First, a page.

9th May 2008, 18:29
From Michigan, a warm welcome to Ships Nostalgia, Roger.
As has been mentioned, a nice introduction: thanks.
I hope you find much of interest on SN--good to have you onboard.
9th May 2008, 18:39
Like the others, I'd like to welcome you to the site Roger,I see you live in my old country of yore,I am originaly from Newry in the ould County Down,now living in Kamloops BC Canada.I started out on the Newry coal boats in 1950,went deep sea on a tramp steamer from Newcastle on Tyne,and then in the next 12 years to many ships to mention.I'm sure you will have a wealth of maritime knowledge to share in the future,Paddy.
9th May 2008, 22:06
Welcome from Lancashire.
I hope you will enjoy the site.
10th May 2008, 18:12
Greetings Roger and a warm welcome to SN. Thank you for signing on and look forward to your contributions in the future, you are possibly the man with all the answers with your collection of books. Bon voyage.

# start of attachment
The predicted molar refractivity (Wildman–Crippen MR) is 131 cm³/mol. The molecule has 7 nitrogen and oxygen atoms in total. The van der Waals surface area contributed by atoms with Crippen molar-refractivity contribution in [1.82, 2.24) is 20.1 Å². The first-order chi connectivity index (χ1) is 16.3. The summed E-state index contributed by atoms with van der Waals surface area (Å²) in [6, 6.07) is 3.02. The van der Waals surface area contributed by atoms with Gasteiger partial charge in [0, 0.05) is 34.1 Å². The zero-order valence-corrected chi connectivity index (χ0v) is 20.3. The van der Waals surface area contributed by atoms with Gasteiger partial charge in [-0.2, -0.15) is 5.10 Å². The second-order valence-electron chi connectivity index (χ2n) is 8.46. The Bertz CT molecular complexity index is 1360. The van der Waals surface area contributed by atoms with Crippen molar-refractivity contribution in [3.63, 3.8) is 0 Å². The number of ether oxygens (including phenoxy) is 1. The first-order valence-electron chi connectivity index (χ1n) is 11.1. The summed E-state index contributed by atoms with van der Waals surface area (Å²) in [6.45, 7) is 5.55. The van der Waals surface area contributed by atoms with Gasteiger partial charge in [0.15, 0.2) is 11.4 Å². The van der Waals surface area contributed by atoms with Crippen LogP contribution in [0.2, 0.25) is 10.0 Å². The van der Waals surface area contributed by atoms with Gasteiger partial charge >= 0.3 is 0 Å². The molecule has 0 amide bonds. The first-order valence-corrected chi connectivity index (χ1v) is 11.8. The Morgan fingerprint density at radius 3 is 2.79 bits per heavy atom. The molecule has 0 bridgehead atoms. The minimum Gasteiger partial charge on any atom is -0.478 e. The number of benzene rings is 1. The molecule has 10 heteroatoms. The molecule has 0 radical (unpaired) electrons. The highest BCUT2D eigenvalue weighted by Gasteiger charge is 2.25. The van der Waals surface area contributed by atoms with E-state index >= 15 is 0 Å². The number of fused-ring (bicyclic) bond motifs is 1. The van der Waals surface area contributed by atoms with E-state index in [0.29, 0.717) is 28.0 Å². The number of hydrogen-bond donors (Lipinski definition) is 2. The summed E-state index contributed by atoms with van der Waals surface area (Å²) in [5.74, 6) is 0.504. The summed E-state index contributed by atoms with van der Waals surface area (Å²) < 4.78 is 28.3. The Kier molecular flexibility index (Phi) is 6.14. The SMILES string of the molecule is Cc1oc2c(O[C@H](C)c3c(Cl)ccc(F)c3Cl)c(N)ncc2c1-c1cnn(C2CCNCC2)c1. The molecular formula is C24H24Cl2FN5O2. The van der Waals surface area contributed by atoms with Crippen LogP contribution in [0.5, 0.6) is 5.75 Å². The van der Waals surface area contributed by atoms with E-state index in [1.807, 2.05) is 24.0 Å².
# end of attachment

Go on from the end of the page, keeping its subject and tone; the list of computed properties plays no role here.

10th May 2008, 21:14
Would your time with Clan Line in Tilbury been in the era of Capts. Seargent & McInnes mainly at 17/18 sheds before the formation of Metropolitan Terminals (Bill Barret) when Scruttons were your stevedores.
Phil Wilkins (Wilco)
11th May 2008, 09:23
Yes, spot on, Captain Sargeaunt (note spelling) was dock superintendent for all of the time that I was there, at the offices between 18 and 19 sheds. Captain Legg was deputy superintendent, and Fred Usher, whom I believe later went over the Metropolitan Terminals (MT) for the rest of his career, was a one-time first officer, and he was “deputy deputy super”. I recall that Fred Usher spent most of his time at home and only put in an appearance when a ship was in.
Angus Meek was engineer super and ---- Barnard was catering super.
As for other names that I recall (this is much against my wife’s contention that I am losing my memory), Arthur Halliday was wharfinger and head of the freight department, and his team consisted of Bernard Williams (later with MT), Horace Peterson and John Watson.